If you have school aged children, went to public school, like I did, or are a public school teacher, like many of my friends, you might be aware of how frustrating and disappointing the American public school system can be. In certain areas, public schools have the money and resources to cater to the children they serve. But in many places, they are failing. Schools are falling apart, books are outdated, and teachers don’t have the resources available to reach every student. For many children across our nation, this is the relativity of school life.
For Betsy DeVos, this reality became haunting when her own children reached school age. She says that she was lucky because she could afford to send their children to a good school regardless of the tuition cost, but she quickly realized, looking at the parents around her, that this was not true for many. “Well, that touched home,” DeVos said in an interview in Philanthropy Magazine, “Dick and I became increasingly committed to helping other parents—parents from low-income families in particular.” DeVos felt that all parents should have the ability to send their children to the right school, and she’s worked hard throughout the last three decades to bring that belief to life. Read more about their foundation at dbdvfoundation.org.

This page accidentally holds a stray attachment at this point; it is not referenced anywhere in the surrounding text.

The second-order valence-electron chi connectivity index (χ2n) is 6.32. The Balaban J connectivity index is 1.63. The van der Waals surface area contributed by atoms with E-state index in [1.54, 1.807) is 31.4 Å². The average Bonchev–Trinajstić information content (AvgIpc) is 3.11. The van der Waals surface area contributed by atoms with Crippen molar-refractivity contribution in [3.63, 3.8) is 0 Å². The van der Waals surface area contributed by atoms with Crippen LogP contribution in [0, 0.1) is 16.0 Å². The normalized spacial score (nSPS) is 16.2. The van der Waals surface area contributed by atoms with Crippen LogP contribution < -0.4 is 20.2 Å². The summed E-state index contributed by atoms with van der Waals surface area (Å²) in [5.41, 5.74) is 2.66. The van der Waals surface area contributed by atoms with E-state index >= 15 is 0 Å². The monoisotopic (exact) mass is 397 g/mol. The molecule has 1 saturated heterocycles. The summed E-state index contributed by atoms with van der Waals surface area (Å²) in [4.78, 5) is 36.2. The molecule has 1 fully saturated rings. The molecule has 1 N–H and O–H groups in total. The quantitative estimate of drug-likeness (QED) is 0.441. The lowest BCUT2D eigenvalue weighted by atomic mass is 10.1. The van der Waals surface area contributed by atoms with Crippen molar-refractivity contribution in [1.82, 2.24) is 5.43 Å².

DeVos started the highly successful Great Lakes Education Project, which has challenged outdated educational practices by promoting the expansion of charter schools all across Michigan, her home state and my own. She was a key player in forming the American Federation for Children, an organization which has helped 430,000 students across 25 states and the District of Columbia to find their school of choice. She also personally worked for 15 years in Grand Rapids schools helping at-risk students; an experience which she says “changed my life and my perspective about education forever.”
This year Betsy DeVos was confirmed as the 11th U.S. secretary of education. She intends to use her position in government to return the control of education to the local level, so that parents have more power and say over their children’s education. DeVos believes that success, for her, means “[that] all parents, regardless of their zip code, have had the opportunity to choose the best educational setting for their children. And that all students have had the opportunity to fulfill their God-given potential.” She doesn’t intend to stop working until she achieves that goal.
As a Michigan resident, I’ve seen firsthand how DeVos’ efforts have changed the educational landscape for the better. I’ve had friends who have benefited from charter schools that offered the education they needed to achieve their goals. Given her current position, I’m excited to see what new reforms she’ll bring in the coming years. Read her interview with Philanthropy Table.